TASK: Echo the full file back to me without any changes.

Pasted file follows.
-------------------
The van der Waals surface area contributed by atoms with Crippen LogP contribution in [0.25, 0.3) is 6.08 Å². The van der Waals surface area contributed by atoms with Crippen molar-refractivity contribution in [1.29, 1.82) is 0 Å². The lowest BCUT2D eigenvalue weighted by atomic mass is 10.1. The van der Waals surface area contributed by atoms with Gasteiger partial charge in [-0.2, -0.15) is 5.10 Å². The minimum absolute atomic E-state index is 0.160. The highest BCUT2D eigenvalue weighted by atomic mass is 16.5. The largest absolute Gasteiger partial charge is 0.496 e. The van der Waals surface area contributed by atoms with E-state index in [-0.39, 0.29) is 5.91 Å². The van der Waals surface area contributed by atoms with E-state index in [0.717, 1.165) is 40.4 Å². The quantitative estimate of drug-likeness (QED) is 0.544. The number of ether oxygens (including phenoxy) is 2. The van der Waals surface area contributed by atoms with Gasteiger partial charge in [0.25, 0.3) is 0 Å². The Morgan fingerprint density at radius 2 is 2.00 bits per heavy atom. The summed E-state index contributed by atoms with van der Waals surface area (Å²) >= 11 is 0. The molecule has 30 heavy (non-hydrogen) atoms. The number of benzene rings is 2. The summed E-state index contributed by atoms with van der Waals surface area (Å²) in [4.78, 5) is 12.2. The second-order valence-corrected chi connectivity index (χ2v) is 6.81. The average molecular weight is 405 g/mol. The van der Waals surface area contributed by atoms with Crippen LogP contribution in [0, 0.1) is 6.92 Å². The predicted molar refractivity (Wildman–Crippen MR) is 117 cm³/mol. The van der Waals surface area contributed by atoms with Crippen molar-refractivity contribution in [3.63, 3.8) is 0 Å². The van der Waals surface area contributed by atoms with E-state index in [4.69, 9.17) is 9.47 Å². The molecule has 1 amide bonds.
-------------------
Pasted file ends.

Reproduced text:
The van der Waals surface area contributed by atoms with Crippen LogP contribution in [0.25, 0.3) is 6.08 Å². The van der Waals surface area contributed by atoms with Crippen molar-refractivity contribution in [1.29, 1.82) is 0 Å². The lowest BCUT2D eigenvalue weighted by atomic mass is 10.1. The van der Waals surface area contributed by atoms with Gasteiger partial charge in [-0.2, -0.15) is 5.10 Å². The minimum absolute atomic E-state index is 0.160. The highest BCUT2D eigenvalue weighted by atomic mass is 16.5. The largest absolute Gasteiger partial charge is 0.496 e. The van der Waals surface area contributed by atoms with E-state index in [-0.39, 0.29) is 5.91 Å². The van der Waals surface area contributed by atoms with E-state index in [0.717, 1.165) is 40.4 Å². The quantitative estimate of drug-likeness (QED) is 0.544. The number of ether oxygens (including phenoxy) is 2. The van der Waals surface area contributed by atoms with Gasteiger partial charge in [0.25, 0.3) is 0 Å². The Morgan fingerprint density at radius 2 is 2.00 bits per heavy atom. The summed E-state index contributed by atoms with van der Waals surface area (Å²) >= 11 is 0. The molecule has 30 heavy (non-hydrogen) atoms. The number of benzene rings is 2. The summed E-state index contributed by atoms with van der Waals surface area (Å²) in [4.78, 5) is 12.2. The second-order valence-corrected chi connectivity index (χ2v) is 6.81. The average molecular weight is 405 g/mol. The van der Waals surface area contributed by atoms with Crippen LogP contribution in [0, 0.1) is 6.92 Å². The predicted molar refractivity (Wildman–Crippen MR) is 117 cm³/mol. The van der Waals surface area contributed by atoms with Crippen molar-refractivity contribution in [3.63, 3.8) is 0 Å². The van der Waals surface area contributed by atoms with E-state index in [4.69, 9.17) is 9.47 Å². The molecule has 1 amide bonds.